Friday, December 6, 2013

Various Artists Eccentric Soul The Forte Label Numero Group 2013

Various Artists Eccentric Soul The Forte Label Numero Group 2013 Cat # 047

This is my favorite release of 2013.  The archivist label, Numero Group, has collected 28 tracks from the Kansas City soul label Forte and threw them onto a two LP set.  It's complete with an amazing and well researched booklet.

Kansas City has it's rich tradition for jazz and blues.  We even have claim to some nice indie-rock.  But as far as soul music, we never developed a famous sound.  The Forte label attempted to capture some of Kansas City's talent in terms of soul music.  Most the performers featured here were around town doing Motown style revues.  But, when the artist got the chance to do their own thing in a local studio on  a regional label, there are some amazing moments.

Now-a-days, these records are nearly impossible to locate.  They likely enjoyed forms of regional success and sold decent, the label stayed active from the mid-60's into the 70's, but the 45's seem to only be available on-line for high prices.  Collectors started gravitating to rare soul side in the 80's.  People wanted regional and unheard sides, the label's output is now blanketed into the term "Northern Soul," which is a reference to all night dance raves taking place in England, but today just means rare soul.

The most popular of these Forte artists is Kansas City, KS' Marva Whitney.  The collection features two selections from Forte output.  She sustained a fairly successful career after leaving Kansas City.  After Forte, she cut some sides for the famed Federal label.  Then, she was featured as a member of the James Brown touring show and recorded for King.  Her King singles and one studio LP are revered by funk collectors as the some of the dirtiest and raw funk recorded by a female.  In the 80's she found herself recording for number of other labels never catching on in one spot.  Her tracks on this collection are representative of her work, she belts out a song like no other, it's like you're being yelled at, and while the talent around her isn't anywhere near the level she had with King, her tunes here are still stunners.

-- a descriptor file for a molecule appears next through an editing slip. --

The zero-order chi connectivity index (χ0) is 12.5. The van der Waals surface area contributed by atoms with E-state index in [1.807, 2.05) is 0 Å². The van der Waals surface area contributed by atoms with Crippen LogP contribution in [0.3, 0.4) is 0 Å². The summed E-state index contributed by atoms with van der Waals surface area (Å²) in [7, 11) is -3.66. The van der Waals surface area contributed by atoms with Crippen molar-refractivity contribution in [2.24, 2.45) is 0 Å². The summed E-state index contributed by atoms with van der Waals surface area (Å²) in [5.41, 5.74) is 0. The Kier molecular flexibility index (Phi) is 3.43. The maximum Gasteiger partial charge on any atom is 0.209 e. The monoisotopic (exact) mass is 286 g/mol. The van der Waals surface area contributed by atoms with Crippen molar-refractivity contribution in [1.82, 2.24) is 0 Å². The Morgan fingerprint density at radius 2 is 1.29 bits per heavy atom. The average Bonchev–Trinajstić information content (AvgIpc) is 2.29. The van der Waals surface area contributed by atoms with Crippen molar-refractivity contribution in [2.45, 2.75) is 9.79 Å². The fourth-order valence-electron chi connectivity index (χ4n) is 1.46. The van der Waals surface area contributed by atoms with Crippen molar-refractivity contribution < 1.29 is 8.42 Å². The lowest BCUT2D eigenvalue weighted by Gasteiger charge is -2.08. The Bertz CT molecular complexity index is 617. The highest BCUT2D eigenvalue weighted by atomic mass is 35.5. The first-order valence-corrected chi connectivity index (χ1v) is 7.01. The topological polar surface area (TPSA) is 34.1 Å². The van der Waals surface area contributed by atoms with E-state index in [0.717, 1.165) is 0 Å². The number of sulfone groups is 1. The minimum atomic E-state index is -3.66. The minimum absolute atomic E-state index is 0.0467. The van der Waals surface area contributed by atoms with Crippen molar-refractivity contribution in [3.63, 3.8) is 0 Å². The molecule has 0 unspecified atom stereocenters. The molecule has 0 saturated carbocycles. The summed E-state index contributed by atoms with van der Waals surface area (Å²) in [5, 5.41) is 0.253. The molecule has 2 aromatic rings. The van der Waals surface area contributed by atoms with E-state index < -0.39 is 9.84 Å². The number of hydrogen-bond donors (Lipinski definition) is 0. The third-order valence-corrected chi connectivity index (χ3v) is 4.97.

The collection does showcase what could be termed a Kansas City soul style.  However, lots of obscure, regional soul sounds just as raw as what's featured here.  It's not as clean and crisp (and well, as white) as what Motown was doing.  It's not as earthy and blues oriented as what Stax was doing.  It's not as funky as James Brown, but tries awful hard to be.  The main purpose is to get people out to the dance floor, so it's up-tempo, sock-to-me style soul.  Shouters and screamers that would make you think of Sam & Dave or Dyke and the Blazers.  During the 70's the label did allow for more experimentation, Olathe, KS' Everyday People Life reach into prog-rock realms while trying to conjure a Sly & Family Stone feel.  There's also some Willie Mitchell/Al Green style slickness attempted, some of great, some of it only decent. Overall a highly recommended release filled with obscure, but amazing Kansas City musicians.

Marva Whitney Daddy Don't Know About Sugar Bears
The Fantasticks-Cry Night and Day

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